unsatisfactory, perhaps that is all to the good in that this ensures that the
audience retains the politically-charged complexities of the play’s middle
sections most vibrantly in their memories.
the play was important for its influence upon Shakespeare was emphasized in the
production itself, not just the programme. Aeneas turned to gaze out past the
audience when he mentioned “tempests” in the first act (1.199); later, he
stared out in the same emphatic way to deliver the phrase “a winter’s tale”
(3.4.59). The strange scene in which Aeneas perceives a statue as his dead
father Priam certainly anticipates the effect of wonder Shakespeare
subsequently managed repeatedly to conjure, especially in his late romances. In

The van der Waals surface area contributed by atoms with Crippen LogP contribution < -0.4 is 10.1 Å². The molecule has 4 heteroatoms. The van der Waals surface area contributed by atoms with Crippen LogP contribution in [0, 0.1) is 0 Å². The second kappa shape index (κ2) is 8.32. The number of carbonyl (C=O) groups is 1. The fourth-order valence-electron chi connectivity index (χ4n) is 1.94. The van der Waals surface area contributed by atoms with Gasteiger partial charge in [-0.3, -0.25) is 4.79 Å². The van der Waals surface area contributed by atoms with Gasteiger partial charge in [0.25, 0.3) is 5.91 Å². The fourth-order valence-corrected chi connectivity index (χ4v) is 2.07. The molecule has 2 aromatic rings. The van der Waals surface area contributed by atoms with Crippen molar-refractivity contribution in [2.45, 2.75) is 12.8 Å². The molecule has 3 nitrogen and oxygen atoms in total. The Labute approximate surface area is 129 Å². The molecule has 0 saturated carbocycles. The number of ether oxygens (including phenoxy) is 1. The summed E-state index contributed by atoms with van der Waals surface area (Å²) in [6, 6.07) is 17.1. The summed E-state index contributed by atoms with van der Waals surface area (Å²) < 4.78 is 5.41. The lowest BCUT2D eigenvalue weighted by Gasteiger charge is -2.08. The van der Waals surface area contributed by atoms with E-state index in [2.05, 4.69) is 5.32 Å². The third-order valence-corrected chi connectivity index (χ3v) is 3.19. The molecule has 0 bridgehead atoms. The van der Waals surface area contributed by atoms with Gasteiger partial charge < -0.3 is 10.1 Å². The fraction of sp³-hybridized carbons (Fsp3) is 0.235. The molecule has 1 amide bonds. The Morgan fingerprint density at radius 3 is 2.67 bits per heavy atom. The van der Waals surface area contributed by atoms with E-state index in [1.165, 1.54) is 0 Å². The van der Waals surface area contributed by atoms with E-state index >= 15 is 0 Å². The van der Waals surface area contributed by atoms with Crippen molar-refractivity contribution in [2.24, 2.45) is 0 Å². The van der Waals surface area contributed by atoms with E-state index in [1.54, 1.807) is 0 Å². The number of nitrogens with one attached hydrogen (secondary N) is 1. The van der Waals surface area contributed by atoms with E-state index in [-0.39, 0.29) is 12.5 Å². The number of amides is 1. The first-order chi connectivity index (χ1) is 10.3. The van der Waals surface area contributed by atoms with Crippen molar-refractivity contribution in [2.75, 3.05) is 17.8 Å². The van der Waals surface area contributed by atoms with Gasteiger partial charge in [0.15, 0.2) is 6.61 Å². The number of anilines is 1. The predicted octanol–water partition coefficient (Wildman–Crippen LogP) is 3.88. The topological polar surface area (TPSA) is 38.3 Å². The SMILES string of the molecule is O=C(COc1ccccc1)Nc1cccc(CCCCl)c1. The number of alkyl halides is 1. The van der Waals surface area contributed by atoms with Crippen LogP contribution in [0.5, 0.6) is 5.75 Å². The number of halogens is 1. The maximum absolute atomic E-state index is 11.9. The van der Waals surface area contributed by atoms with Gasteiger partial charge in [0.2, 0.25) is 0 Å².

short, Shakespeare possibly responded most of all to aspects of Marlowe’s plays
which were not consistent with realist conventions. Refreshingly, the
interpretative restraint of this production allowed plenty of scope for such an
idea to be entertained.
Michael. “Dido Queen of Carthage.” The Guardian Wed 25 Mar 2009.
Michael. “Dido Queen of Carthage, Cottesloe, National Theatre, London.” The
Independent Thurs 26 Mar 2009.
- Deats, Sara
Munson. “Dido, Queen of Carthage and The Massacre at Paris.” In The
Cambridge Companion to Christopher Marlowe. Ed: Patrick Cheney. Cambridge:
Cambridge UP, 2004.
Christopher. Complete Plays and Poems. Eds: E. D. Pendry & J. C.
Maxwell. London: J. M. Dent & Son, 1976.
William. The Norton Shakespeare. Eds: Stephen Greenblatt et al. New
York: W. W. Norton & Co, 1997.
Deanne. “Dido, Queen of England.” ELH 73 (2006) 31-59.